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If Obama Wants Them To Keep Their Shoes On

While everyone else is trying to figure out how Muntadar al-Zeidi got that second shoe off so fast or whether it was just that Iraqi security didn't bother to tackle him until he ran out of shoes, President-elect Obama might want to figure out when the shoes might start flying in his direction. After all, on January 20, Bush's Iraq War becomes his. And so does his Afghanistan War, which could prove the greater problem.

By all appearances, Obama is in for something of a honeymoon so far as Iraq is concerned. He did, after all, oppose the war when Bush first proposed it, even if he did vote to fund it once he arrived in the US Senate. And given his antiwar campaign stance, combined with the Bush Administration's recently negotiated agreement for a broader withdrawal of US forces than Obama himself campaigned on, the American public will likely cut him some slack for some time.

After all, when even the left-wing Nation magazine is only calling on him to stick to his sixteen month withdrawal timetable, a broad movement for immediate withdrawal doesn't seem in the offing.

All this, of course, only holds if nothing changes significantly in Iraq and the public response to Bush's shoe-ducking is a good reminder of just how strong the hostility to the occupation runs there. But if American casualties remain low, Obama can likely go a considerable period of time before being seriously challenged on this front. The fact is, that while John McCain could hardly have stated his position more poorly in speaking of a potential hundred year occupation of Iraq, his assessment that Americans could live with a long-term military presence in the country so long as it was pacified was probably right. There are, after all, no demonstrations calling for the removal of American troops from South Korea and that war ended over fifty years ago.

Obama will not and should not get a grace period on Afghanistan, however. He calls it a "good war" and supports sending more troops. And it is far from clear that the worst doesn't lay before us. Afghanistan has always been a sticky matter for the American antiwar movement, though. For one thing, there were many who opposed the Iraq War but actually supported the Afghanistan invasion, at least at the outset. And even as more people started to see it as a reflex reaction to 9-11, a war entered into to make someone pay for that attack, the larger and more heinous Iraq War drew away much of the attention that might have gone there. For the antiwar movement it's been pretty much remained an add-on: We oppose the War in Iraq (and Afghanistan.) But the new Administration's enthusiastic embrace of this war seems to leave the antiwar movement little choice but to confront it, ready or not.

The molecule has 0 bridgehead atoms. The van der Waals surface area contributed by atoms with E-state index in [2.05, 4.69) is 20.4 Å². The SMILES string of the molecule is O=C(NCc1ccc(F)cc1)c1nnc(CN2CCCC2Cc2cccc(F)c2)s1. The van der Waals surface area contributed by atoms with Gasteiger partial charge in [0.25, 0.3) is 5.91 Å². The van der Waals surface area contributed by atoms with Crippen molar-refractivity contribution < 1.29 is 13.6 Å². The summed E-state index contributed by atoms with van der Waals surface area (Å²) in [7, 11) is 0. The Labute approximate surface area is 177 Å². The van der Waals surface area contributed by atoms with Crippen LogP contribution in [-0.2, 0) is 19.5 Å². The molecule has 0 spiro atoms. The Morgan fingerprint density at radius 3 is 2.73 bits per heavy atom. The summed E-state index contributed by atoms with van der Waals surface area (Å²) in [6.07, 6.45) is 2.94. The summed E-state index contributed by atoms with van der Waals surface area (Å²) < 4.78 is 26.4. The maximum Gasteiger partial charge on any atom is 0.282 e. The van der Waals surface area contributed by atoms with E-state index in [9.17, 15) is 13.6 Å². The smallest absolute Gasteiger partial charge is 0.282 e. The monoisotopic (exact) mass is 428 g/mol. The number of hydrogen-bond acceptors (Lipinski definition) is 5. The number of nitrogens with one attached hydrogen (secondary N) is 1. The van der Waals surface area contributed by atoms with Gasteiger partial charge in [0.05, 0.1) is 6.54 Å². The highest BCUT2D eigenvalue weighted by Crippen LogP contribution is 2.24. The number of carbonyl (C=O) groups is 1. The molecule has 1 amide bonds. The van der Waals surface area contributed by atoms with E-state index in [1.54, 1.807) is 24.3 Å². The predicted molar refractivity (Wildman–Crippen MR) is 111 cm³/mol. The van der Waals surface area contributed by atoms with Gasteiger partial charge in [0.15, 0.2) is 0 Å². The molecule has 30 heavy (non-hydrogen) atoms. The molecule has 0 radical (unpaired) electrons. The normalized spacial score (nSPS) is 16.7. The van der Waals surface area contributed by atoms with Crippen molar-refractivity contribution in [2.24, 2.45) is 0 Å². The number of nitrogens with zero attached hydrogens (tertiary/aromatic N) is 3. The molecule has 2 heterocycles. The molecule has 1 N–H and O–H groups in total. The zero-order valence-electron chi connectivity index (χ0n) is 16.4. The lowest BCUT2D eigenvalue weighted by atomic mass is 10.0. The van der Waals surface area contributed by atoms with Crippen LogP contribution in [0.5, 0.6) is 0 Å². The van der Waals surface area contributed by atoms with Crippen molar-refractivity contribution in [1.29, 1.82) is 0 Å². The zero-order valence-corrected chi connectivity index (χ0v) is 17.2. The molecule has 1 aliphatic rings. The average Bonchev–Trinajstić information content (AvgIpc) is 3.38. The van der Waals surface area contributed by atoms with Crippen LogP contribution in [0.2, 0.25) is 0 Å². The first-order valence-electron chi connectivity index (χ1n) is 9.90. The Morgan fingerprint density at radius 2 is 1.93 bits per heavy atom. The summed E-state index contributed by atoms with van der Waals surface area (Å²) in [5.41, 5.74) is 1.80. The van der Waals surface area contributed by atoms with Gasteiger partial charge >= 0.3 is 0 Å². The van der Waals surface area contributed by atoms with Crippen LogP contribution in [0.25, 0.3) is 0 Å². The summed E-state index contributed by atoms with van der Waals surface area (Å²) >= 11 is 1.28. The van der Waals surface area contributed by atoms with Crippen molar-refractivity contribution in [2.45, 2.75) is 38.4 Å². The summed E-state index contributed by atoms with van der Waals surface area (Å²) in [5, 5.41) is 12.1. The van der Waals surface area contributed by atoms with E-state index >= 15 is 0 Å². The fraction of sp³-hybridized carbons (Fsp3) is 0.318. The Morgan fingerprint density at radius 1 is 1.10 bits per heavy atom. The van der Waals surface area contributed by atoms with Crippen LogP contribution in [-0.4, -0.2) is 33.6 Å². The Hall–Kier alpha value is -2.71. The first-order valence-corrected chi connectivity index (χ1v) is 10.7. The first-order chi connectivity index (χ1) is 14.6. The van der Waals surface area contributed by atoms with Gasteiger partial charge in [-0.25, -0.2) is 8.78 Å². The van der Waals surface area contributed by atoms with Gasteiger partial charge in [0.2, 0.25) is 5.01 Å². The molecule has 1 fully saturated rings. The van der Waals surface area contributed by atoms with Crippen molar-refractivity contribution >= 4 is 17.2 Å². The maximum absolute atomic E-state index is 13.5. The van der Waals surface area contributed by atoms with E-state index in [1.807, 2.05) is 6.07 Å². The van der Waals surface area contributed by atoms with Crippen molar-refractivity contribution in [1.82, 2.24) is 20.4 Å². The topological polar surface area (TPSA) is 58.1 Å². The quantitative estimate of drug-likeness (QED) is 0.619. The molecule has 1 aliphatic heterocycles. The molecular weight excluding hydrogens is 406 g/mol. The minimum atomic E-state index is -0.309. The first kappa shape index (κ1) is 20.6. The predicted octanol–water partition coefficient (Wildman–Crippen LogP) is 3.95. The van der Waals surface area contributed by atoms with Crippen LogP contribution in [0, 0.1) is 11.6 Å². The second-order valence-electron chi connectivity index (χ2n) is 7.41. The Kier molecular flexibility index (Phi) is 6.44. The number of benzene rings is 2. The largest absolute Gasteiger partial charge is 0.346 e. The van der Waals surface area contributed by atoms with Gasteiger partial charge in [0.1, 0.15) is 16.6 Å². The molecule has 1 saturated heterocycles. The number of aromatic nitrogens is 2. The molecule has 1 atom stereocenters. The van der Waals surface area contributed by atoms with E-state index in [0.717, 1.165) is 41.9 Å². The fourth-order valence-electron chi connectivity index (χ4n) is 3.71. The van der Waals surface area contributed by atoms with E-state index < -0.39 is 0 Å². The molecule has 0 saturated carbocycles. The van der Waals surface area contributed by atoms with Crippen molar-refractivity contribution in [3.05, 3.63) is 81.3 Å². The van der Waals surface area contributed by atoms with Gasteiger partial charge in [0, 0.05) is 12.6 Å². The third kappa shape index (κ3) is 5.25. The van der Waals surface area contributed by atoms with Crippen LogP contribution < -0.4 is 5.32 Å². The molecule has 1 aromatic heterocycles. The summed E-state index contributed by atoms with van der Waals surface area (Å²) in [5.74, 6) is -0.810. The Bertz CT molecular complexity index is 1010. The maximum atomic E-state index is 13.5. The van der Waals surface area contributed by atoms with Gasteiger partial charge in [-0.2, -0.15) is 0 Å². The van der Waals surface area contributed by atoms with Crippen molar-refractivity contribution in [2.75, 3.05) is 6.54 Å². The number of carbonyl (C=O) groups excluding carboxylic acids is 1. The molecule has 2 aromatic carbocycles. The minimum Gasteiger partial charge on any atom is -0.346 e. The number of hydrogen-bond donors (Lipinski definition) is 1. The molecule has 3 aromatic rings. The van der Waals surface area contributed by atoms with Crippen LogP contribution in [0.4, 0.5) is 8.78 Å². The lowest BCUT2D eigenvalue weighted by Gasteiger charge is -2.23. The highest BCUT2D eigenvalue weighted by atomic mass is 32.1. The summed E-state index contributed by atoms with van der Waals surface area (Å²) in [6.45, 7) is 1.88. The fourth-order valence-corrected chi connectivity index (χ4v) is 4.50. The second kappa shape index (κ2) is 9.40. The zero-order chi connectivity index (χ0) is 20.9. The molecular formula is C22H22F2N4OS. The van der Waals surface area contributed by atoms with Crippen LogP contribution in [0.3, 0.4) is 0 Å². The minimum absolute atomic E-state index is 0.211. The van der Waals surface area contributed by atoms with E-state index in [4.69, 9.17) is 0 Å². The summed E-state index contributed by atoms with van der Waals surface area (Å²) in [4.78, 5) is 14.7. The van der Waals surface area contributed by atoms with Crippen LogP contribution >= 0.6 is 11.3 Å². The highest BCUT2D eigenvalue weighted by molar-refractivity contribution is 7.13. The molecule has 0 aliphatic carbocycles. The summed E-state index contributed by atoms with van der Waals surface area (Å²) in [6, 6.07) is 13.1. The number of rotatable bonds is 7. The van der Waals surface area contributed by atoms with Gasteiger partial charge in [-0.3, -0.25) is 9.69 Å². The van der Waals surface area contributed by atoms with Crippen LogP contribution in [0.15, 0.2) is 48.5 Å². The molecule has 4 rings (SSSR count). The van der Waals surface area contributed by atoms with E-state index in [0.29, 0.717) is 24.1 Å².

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If anything, the White House (regardless of occupant) has an even better enemy in the Taliban than it did in Saddam Hussein and that goes a long way. But they don't have much more than that. It is largely forgotten today that the Taliban offered to turn Osama bin-Laden over to a third party for trial if he was captured because their offer was instantly dismissed as unacceptable, if not simply absurd. America would find bin-Laden and America would try him. But seven years later, what have we achieved? Bin-Laden remains at large and the Taliban is resurgent.

It's hard to know what to make of Obama's stance on this. Does he really believe in this war or was it mostly campaign rhetoric? But we have little choice but to take him at his word and start to push the outlines of an argument against the war into mainstream debate. Opponents do have a couple of strong cards to play. One is history. Here there are two stories. The first is that of prior US support for fundamentalist groups like Al Queda as part of an effort to defeat the Soviet Union in its Afghanistan war and the devastating blowback it has brought. The other is the Soviet Union's ultimate military failure, despite its relative advantage of geographic proximity compared to us. Were our goal to convince fundamentalists that the US wishes to engage in a worldwide conflict with Islam, this war might work, but we are unlikely to succeed in much else.

But the trump card may be economic. The new Administration rides in on high hopes that are only magnified by the deepening economic crisis, to the point where talk of a Second New Deal has become a commonplace. The surest way to derail those hopes will be to continue pouring what now amounts to trillions of dollars into the sinkholes of the wars initiated by the Bush Administration. And if Barack Obama doesn't want to some day himself be pelted with shoes, or whatever they throw in Afghanistan, he'll figure that out – fast.

Tom Gallagher

Tom Gallagher

Tom Gallagher is a former Massachusetts State Representative and the author of 'The Primary Route: How the 99% Take On the Military Industrial Complex.' He lives in San Francisco. He can be reached at

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